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Housing Development Correlates to Homelessness Reduction in Tulsa

The Building Tulsa, Building Lives capital campaign to end chronic homelessness continues to expand and develop. As a result, with more housing development, chronic homelessness in Tulsa, Oklahoma has decreased.

The Building Tulsa, Building Lives capital campaign to end chronic homelessness―led by Judy Kishner of the Anne and Henry Zarrow Foundation and Gail Richards with the Maxine and Jack Zarrow Family Foundation―continues to expand and develop. As a result, with more housing development, chronic homelessness in Tulsa, Oklahoma has decreased from 200 in 2008 to less than 86 in 2012, by HUD’s “one night count” definition. Over that same period, the campaign developed 425 new housing units for availability to people who are chronically homeless, recently homeless, mentally ill, exiting incarceration, transitional-age youth (age 18 to 25), and those at risk of becoming homeless.

The Campaign

Building Tulsa, Building Lives is a $30 million campaign to provide 511 units of housing across the community. These units will provide safe, affordable, and decent housing to adults and transitional-age youth who are homeless or at risk for becoming homeless. To date, the campaign has raised just over $26.4 million in private donations, and these gifts, in turn, have leveraged just over $7 million of public funding.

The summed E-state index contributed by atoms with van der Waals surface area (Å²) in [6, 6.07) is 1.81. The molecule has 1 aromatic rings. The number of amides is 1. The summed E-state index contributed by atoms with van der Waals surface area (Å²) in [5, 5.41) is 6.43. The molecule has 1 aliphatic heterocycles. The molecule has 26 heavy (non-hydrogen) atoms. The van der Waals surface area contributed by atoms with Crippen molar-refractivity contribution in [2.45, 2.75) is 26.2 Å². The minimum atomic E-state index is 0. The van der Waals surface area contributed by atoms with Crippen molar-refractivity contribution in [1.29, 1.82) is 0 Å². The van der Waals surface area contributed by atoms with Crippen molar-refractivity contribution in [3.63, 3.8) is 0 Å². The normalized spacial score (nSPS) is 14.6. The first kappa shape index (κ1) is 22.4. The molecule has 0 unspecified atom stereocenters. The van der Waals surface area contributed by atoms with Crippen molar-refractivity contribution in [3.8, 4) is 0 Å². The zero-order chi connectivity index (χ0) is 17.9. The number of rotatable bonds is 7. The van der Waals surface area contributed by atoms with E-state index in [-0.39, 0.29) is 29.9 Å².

• Phase 1 of the campaign saw the construction of the Yale Apartments. This complex comprises 76 units and includes a 25-unit safe haven for people directly off of the streets, in addition to 18 units for people living in recovery from mental illness. The balance is available for low-income, market-rate renters.  This new construction property initially faced enormous opposition, which became an opportunity to educate the media, elected officials, community business leaders, funders, and citizens about the benefits of permanent supported housing. Media coverage related to the construction of the Yale Apartments provided the impetus to get hundreds of people out to tour the housing and meet some of the residents.
  • Phase 2 of the campaign saw the acquisition of 239 additional units in nine separate, scattered locations across the city at a cost of $8.5 million. The purchase and structural rehabilitation were accomplished at an average cost of $35,500 per unit. Rehabilitation across the nine properties ranged from minor to extensive and provided a boon to the surrounding neighborhoods, eliminating property blight and crime infestation, and creating both temporary and permanent jobs for hundreds of local workers.
  • Phase 3 of the campaign saw the purchase of an additional 120-unit complex at a cost of $4 million and the expenditure of $2.5 million to establish a replacement reserve. The reserve will support the large capital improvement needs that will evolve over time across the properties. This phase includes a $1 million challenge grant from the Mabee Foundation with the goal of raising $1.3 million by December 31, 2012.